Shares of Oracle Corp tumbled more than 6% in extended trading on Wednesday after the business software maker reported a larger-than-expected sales decline in the fourth fiscal quarter and missed profit forecasts.
Oracle said that revenue in the three months through May 31st slid 5.4% to $10.7 billion, trailing analysts projections for $11 billion, and blamed the decline on negative currency effects amid a broadly stronger US dollar. On a constant currency basis, sales would have risen by 3%, the company said.
Net income fell by 23%, or 12% in constant currency, to $2.76 billion ($0.62 per share), from $3.65 billion ($0.80 per share) a year earlier. On an adjusted basis, the software maker earned 14% less from a year earlier at $0.78 per share, also down 5% in constant currency and below projections for $0.86.
In an earnings call with analysts, Oracles top management defended the companys strategy, saying that the accelerating push into cloud was a deliberate decision. Oracle Executive Chairman Larry Ellison said the revenue drop reflected customers reorientation to cloud from traditional software products. Non-cloud products are paid upfront, whereas parts of the revenue from cloud services are deferred until later periods, essentially harming short-term financial performance.
The negative effects of the companys strategy was most evident in Europe, where overall sales of software and cloud services slid 21.9% in the last quarter, which Co-Chief Executive Safra Catz explained with a strong push into cloud by local businesses.
“The truth is, our customers are focusing on cloud, as are our sales force,” Ms. Catz said in regard to analysts concentrating only on sales of traditional software licenses. ”We are pushing that conversion quickly.”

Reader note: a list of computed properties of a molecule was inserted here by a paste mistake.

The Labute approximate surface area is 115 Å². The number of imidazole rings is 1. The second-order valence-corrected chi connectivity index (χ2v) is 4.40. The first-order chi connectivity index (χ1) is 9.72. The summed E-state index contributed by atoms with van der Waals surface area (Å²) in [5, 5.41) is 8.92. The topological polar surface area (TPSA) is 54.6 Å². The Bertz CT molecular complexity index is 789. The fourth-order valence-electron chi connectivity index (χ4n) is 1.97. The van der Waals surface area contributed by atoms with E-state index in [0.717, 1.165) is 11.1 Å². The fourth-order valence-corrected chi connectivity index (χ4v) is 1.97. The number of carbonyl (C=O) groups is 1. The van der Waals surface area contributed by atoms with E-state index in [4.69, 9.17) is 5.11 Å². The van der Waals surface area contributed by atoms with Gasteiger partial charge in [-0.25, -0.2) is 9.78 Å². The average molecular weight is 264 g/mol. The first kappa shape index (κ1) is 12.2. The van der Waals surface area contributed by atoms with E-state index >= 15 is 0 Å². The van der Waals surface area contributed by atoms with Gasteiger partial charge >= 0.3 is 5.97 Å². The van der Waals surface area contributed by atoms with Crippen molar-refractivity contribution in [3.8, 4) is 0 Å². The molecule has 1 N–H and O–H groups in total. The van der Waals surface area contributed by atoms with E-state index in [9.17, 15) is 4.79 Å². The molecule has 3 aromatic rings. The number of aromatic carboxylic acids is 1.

However, many analysts remained skeptic about whether the new cloud-based model will work as expected. The 38-year old company has had some success in the cloud segment, but it has so far failed to reinvent itself and make up for the declines in its traditional software revenue. Like many older tech companies, Oracle has been trying to quickly adopt to the customers dynamically changing preferences and fend off the growing influence of younger software makers. Both Oracle and German behemoth SAP have been losing market share in customer relationship management (CRM) software to Salesforce.com, which only offers cloud-based services.
“This was an ugly print and speaks to the headwinds Oracle is seeing in the field as their legacy database business is seeing slowing growth,” said for Reuters Daniel Ives, an analyst at FBR Capital Markets. He rated the companys Q4 performance a C+.
Apart from attributing a large part of the disappointing Q4 results to the stronger dollar, Oracle also underscored the significance of the 29% jump in revenue from the so-called cloud software as a service (SaaS) and platform as a service (PaaS) to $416 million during the quarter, also up 35% on a constant currency basis. Cloud infrastructure as a service (IaaS) sales were $160 million, growing 25%, and up 31% in constant currency, the company said.
Oracle Corp settled 0.60% higher on Wednesday in New York at $44.91 but tumbled 6.70% in after-hours trading to $41.90. The company is valued at $196.13 billion. According to CNN Money, the 34 analysts offering 12-month price forecasts for Oracle have a median target of $48.00, with a high estimate of $54.00 and a low estimate of $34.00. The median estimate represents a 6.88% increase from the last close of $44.91.